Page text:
Cambodian Prime Minister Threatens Opposition Over EU Sanctions

The opposition to Cambodian Prime Minister Hun Sen has come under threat yet again as the European Union considers withdrawing duty-free trade with Cambodia. This move, intiated in November 2018, is in response to human rights concerns over crackdowns against the opposition party in the lead up to Hun Sen’s re-election in July. However, the Cambodian PM has doubled down on Monday, threatening a “dead” opposition if the EU removes its Everything but Arms (EBA) arrangement, according to Reuters. The arrangement allows the EU to assist developing countries by offering duty-free trade on the condition of certain human rights standards being maintained.

Hun Sen made the comments in a speech at an opening of a new road in Phnom Penh where he is quoted by Reuters as saying “If you want the opposition dead, just cut it…If you want the opposition alive, don’t do it and come and hold talks together,” in reference to Cambodia’s EBA status. This follows comments he made only two days prior that the EU were “using EBA as a threat to sanction Cambodia … and take about 16 million Cambodians as hostage of the so-called EBA,” according to Rappler. So far there has been no formal response from the EU.

While Hun Sen has spoken of his country held hostage, it is apparent that it is now the opposition which are in this position. The PM has made attempts to loosen up on opposition, including pardoning activists in an effort to dissuade the EU sanctions, per Rappler. However, this has not seemed to earn the forgiveness of the EU who remember his effective destruction of the main opposition party, the Cambodia National Rescue Party (CNRP). The Supreme Court was hijacked to dissolve the party and 118 of the members were banned, Reuters reports. Senior opposition members including the Party President, Sam Rainsey, remain overseas for fear of facing persecution in Cambodia.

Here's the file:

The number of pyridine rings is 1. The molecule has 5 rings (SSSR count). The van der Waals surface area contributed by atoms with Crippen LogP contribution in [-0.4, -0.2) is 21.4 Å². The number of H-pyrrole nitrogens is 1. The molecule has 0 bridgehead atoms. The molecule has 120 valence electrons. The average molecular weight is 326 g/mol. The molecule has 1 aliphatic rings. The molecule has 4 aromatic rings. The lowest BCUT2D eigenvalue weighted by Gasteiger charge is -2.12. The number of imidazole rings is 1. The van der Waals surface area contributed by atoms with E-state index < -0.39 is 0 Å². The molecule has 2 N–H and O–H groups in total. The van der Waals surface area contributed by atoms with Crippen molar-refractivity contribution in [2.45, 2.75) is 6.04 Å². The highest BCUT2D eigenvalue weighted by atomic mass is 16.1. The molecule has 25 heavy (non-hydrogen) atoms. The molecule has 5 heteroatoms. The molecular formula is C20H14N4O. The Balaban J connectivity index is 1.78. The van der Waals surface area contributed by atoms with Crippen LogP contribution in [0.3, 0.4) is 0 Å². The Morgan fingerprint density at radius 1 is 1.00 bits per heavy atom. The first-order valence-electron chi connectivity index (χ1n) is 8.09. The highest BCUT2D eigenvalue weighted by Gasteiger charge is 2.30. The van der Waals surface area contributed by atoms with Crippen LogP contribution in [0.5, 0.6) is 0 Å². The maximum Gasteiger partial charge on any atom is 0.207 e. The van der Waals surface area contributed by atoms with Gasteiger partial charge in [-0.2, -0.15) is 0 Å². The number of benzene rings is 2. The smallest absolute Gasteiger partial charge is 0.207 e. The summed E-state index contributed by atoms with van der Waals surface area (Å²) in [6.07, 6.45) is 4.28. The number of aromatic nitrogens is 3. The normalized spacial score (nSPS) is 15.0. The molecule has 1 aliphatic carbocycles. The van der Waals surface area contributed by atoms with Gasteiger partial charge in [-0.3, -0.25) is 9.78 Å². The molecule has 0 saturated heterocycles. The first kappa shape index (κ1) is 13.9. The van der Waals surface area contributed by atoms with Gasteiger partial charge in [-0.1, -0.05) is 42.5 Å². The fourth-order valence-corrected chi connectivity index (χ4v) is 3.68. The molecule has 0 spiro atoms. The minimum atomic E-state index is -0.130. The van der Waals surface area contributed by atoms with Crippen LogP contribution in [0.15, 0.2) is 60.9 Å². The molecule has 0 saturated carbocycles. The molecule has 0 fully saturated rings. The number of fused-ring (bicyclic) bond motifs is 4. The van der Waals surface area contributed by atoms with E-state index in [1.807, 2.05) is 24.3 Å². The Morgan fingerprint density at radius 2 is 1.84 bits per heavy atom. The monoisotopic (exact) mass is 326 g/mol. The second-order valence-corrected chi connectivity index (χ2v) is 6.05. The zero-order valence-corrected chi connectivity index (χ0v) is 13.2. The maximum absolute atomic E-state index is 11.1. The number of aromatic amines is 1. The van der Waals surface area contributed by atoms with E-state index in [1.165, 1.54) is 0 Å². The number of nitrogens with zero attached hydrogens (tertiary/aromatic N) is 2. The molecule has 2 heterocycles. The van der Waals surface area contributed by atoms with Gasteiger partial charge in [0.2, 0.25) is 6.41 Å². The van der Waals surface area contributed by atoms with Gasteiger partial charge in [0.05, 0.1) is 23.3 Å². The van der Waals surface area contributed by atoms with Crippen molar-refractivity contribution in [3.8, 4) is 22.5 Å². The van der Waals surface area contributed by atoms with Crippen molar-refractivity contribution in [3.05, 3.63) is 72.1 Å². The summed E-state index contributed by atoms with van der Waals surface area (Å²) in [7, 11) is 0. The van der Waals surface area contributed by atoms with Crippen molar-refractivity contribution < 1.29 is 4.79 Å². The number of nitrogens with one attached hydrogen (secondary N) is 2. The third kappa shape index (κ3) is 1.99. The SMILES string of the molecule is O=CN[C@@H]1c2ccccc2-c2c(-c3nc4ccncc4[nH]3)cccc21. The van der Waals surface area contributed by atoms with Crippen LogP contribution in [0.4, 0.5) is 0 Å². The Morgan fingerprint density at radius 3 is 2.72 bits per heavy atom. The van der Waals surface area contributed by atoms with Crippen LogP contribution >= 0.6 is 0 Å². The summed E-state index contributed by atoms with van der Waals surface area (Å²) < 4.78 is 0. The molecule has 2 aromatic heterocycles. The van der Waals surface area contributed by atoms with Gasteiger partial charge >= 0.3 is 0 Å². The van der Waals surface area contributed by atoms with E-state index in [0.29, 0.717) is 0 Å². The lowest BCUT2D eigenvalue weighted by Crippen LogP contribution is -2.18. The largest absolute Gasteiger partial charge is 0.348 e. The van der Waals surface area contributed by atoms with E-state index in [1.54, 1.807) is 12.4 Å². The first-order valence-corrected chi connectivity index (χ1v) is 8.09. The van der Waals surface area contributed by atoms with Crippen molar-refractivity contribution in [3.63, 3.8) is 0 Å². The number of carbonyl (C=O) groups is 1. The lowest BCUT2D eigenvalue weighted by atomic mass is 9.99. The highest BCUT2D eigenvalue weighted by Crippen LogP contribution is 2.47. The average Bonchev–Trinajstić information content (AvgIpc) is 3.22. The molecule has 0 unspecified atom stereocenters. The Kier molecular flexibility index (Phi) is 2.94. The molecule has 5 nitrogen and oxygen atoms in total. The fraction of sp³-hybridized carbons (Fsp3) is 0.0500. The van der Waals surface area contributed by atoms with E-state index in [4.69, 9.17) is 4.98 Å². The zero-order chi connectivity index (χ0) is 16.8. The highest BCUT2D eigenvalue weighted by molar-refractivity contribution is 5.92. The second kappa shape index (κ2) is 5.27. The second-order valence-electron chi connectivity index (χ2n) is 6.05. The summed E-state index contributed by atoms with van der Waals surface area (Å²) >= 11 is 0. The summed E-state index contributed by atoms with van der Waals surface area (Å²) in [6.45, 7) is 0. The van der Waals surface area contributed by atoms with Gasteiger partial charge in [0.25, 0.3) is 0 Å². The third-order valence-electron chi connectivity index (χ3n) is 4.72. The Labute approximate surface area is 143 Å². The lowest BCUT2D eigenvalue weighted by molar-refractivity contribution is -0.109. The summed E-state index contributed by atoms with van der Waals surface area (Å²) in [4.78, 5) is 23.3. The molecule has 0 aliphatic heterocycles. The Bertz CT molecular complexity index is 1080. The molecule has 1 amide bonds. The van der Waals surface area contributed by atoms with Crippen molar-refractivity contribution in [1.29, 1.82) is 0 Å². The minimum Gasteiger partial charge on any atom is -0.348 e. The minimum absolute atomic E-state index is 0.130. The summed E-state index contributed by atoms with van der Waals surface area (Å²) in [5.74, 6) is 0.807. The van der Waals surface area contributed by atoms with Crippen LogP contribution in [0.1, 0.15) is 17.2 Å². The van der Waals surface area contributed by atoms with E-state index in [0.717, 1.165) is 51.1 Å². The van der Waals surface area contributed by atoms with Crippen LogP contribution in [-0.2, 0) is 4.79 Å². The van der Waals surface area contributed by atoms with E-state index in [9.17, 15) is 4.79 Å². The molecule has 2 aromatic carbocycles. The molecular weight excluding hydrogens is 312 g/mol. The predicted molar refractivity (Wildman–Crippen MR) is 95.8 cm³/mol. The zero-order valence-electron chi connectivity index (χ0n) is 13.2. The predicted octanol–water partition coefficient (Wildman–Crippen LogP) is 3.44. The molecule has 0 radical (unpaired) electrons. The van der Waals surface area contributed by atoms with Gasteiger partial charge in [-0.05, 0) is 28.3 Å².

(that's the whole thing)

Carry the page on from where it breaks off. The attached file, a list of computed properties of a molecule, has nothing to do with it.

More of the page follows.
Hun Sen appears concerned that the particularly large garment industry, which employs 700 000 people and made up 40% of Cambodia’s exports in 2016 according to Reuters, will be hit hardest by the change. This is one of the few areas where the 34-year PM may not have full control and as such could greatly affect his popularity. It is true that withdrawing the EBA status of Cambodia will adversely affect some of its poorest and most vulnerable workers.

So, though clear as it is that the undemocratic actions of Hun Sen have deservedly drawn the ire of the EU, it is a difficult situation to effectively remedy. On the one hand revoking the EBA arrangement is an action that the EU can take to signal the abuses of human rights that have been ongoing under Hun Sen’s leadership. On the other, the cost to the impoverished workers and now possibly the opposition has the potential to be devastating. Indeed, even if Hun Sen’s words on the opposition are revealed to be bluster, it is still a difficult situation for garment workers who look set to take the brunt of the punishment aimed at the ones at the top.

Ethan Beringen


The Organization for World Peace